Another tip is to take a look in the local bakery or supermarket when you’re buying that fresh baguette. The people who work in these places are often aware of available apartments in the area, or will at least allow owners to put up an ad near the door.
Okay, my dossier is finally ready. Bring on the visits! Here are some questions to ask the agent or owner, either before or during the visit.
- How much is the deposit?
- How much is the rent?
- Are there any monthly building charges on top of the rent?
- What kind of heating does the apartment have?
- Do you have an idea of how much the last renter paid for electricity? Gas? Water?
- How much is the taxe d’habitation (an annual housing tax)?
- Will I be reimbursed for any improvements made? (paint, etc.)
- Do you accept pets?
- What floor is it on? Is there an elevator?
- Does it include any appliances?
- What kind of storage does it have?
- Is there are parking spot or a cave (a basement storage space, typically with a dirt floor)?
- Does the apartment appear to be clean and well-maintained?
- If there is a hot water heater, are you expected to pay for annual maintenance?
- What is the water pressure like? (Test this one yourself!)
- What kind of light does it get?
- How secure is the building? Is there a concierge?
- What are the nearby methods of transportation?
- Where is the closest grocery store/post office/pharmacy?
- If you have children, what are the neighborhood schools like?
Signing the lease: The first thing to do is to celebrate! (Actually, maybe you shouldn’t celebrate until you have the keys in your hand…). So go in and sign that contract but first check the fine print. The lease agreement must include the following:
- the owner’s name and address and that of their agent (if using an agency);
- a description of the property (number of rooms, garage, garden, cellar);
- the date on which the contract starts;
- the duration of the contract;
- amount of the deposit;
- rental amount and terms of revision/increase; and
- declaration of common areas.
The owners are also required to provide you with a copy of the DPE (diagnostic de performance énergétique), the building’s energy performance report. This report details the energy efficiency of the building, as well as the risk of exposure to lead poisoning.
Note that the average contract length for an unfurnished rental is three years. You don’t necessarily need to stay for the entire three years, but if you leave early, you must give at least three months’ notice by registered mail. The three month period is reduced to one month if you lose your job and can no longer afford the apartment, or if you have to move to another region or country for your job.
As for how to pay, most places will give you the choice between paying by check every month or paying by direct withdrawal. If you prefer the latter, make sure you have either already given them your RIB or that you come equipped with one to the meeting.
L’état des lieux: The next step is the état des lieux, literally meaning “the state of the place”. And what an important step this is. During the état des lieux, you will go over the apartment with a fine toothed comb. It is in your best interest to point out even the smallest defects because if they’re not noted when you move in, they might be when you move out and you will be held responsible. So go ahead and point out every single hole in the wall, cracks in the paint or scratches on the floor or windows. Prepared renters will come armed with a camera in order to have physical proof of the apartment’s condition when they moved in. You may also want to bring your phone charger so that you can test all of the outlets. And don’t forget to make sure the water faucets and the shower work, as well as the heaters if possible.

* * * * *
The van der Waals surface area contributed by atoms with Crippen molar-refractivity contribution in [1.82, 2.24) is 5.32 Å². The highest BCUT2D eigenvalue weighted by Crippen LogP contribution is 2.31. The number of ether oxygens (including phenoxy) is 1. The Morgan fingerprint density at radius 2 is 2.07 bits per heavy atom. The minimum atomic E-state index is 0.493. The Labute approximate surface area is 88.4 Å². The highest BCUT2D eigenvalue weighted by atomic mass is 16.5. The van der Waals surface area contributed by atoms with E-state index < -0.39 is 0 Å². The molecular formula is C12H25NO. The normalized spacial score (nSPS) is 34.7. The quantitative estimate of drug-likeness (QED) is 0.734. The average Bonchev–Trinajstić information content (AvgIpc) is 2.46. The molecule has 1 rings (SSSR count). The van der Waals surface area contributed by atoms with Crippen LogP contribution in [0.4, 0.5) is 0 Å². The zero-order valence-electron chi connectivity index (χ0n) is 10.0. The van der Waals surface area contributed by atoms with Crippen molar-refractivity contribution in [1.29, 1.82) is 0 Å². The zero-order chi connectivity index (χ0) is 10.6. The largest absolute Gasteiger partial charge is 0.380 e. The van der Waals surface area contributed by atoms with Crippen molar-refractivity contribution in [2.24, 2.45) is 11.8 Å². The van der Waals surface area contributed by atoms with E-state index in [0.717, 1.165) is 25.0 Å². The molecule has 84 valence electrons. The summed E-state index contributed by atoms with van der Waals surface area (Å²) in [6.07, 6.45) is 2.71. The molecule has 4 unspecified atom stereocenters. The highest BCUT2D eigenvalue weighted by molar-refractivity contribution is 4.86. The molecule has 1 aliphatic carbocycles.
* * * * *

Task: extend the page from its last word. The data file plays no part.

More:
One thing to note is that the état des lieux can be amended after you move in if you happen to notice other things not initially noted. This must be sent by registered mail however, and the sooner the better!
Once that’s accomplished, you’re finally ready to move in. Stay tuned for Part II in which we provide tips on moving and all the additional steps involved in making your rental your home.
English Language Sources for Rental Ads
AngloInfo: Mostly short-term rentals, although you can sometimes find longer term rentals on this site
Craig’s List: A word of caution about Craig’s List. There are some legitimate deals to be had here, but also scams a plenty. Be wary of any ad offering to mail you the keys after you send them a wire transfer.
FUSAC: Not all of the ads are listed online, so pick-up a hard copy if you want access to all of the housing offers.
Other Sites with Real Estate Announcements
For Students and Interns in Paris
|F1, F2, T1, T2||F stands for houses, T stands for apartments. The number equates to a living room PLUS the number of bedrooms (that is, the kitchen and bathrooms are not counted). For example, T3 would be a two bedroom apartment|
|A Louer; Location offre||For rent|
|Part.||Particulier||For rent by owner|
|Loc.||Locataire||Renter / lessee|
|Depôt de garantie||Deposit|
|C.C||Charges comprises||Includes building charges (and sometimes garbage removal fees or water)|
|Honoraires d’agence||Agency fees|
|Logement vide||Unfurnished apartment|
|Logement meublé||Furnished apartment|
|G.S.||Grand standing||Luxury apartment or home|
|Sdb.||Salle de bain||Bathroom, usually with a tub|
|Salle d’eau||Bathroom with shower only|
|WC||Toilettes||Small room with just a toilet, sometimes a sink|
|Cuisine intégrée||Kitchen has cupboards and countertops|
|Cuisine équipée||Kitchen has some appliances, such as stove or refrigerator|
|Cuisine américaine||Kitchen opens out onto the living area|
|Cave||Wine cellar area in basement, typically with dirt floor|
|Chambre de bonne||Maid’s room (typically on a separate floor)|
|RDC||Rez-de-chaussée||First floor (USA), Ground floor (UK)|
|1er étage||Second floor (USA), First floor (UK)|
|2eme étage||Third floor (USA), Second floor (UK)|
Ksam never really had any desire to live in France, but seven years on and she’s still here. If you catch her on a good day, she may even admit she likes it. (Moving from Brittany to Paris helped). She splits her time between traveling around France for her very-random-yet-enjoyable job and her apartment in the 15th. You can follow her adventures at Totally Frenched Out.